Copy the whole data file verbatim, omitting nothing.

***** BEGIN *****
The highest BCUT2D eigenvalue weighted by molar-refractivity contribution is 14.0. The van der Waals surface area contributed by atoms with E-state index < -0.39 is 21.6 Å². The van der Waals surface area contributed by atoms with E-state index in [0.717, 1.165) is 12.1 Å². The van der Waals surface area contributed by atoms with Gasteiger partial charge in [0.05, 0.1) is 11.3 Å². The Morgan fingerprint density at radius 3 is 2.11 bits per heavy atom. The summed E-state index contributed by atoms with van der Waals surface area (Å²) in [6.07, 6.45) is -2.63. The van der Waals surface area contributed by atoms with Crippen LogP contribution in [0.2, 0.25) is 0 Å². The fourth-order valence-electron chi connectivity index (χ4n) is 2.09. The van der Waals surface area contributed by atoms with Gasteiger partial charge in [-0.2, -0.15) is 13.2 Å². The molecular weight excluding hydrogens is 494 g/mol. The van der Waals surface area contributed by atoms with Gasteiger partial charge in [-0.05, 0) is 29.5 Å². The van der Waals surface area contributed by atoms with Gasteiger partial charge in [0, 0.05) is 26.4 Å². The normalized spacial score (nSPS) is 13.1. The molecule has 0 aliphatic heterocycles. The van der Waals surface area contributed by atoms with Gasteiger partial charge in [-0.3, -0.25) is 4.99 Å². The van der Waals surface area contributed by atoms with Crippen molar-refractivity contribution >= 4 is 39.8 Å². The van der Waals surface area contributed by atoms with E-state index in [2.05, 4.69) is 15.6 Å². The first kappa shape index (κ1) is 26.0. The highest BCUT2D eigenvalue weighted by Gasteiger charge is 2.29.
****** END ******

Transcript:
The highest BCUT2D eigenvalue weighted by molar-refractivity contribution is 14.0. The van der Waals surface area contributed by atoms with E-state index < -0.39 is 21.6 Å². The van der Waals surface area contributed by atoms with E-state index in [0.717, 1.165) is 12.1 Å². The van der Waals surface area contributed by atoms with Gasteiger partial charge in [0.05, 0.1) is 11.3 Å². The Morgan fingerprint density at radius 3 is 2.11 bits per heavy atom. The summed E-state index contributed by atoms with van der Waals surface area (Å²) in [6.07, 6.45) is -2.63. The van der Waals surface area contributed by atoms with Crippen LogP contribution in [0.2, 0.25) is 0 Å². The fourth-order valence-electron chi connectivity index (χ4n) is 2.09. The van der Waals surface area contributed by atoms with Gasteiger partial charge in [-0.2, -0.15) is 13.2 Å². The molecular weight excluding hydrogens is 494 g/mol. The van der Waals surface area contributed by atoms with Gasteiger partial charge in [-0.05, 0) is 29.5 Å². The van der Waals surface area contributed by atoms with Gasteiger partial charge in [0, 0.05) is 26.4 Å². The normalized spacial score (nSPS) is 13.1. The molecule has 0 aliphatic heterocycles. The van der Waals surface area contributed by atoms with Gasteiger partial charge in [-0.3, -0.25) is 4.99 Å². The van der Waals surface area contributed by atoms with Crippen molar-refractivity contribution >= 4 is 39.8 Å². The van der Waals surface area contributed by atoms with E-state index in [2.05, 4.69) is 15.6 Å². The first kappa shape index (κ1) is 26.0. The highest BCUT2D eigenvalue weighted by Gasteiger charge is 2.29.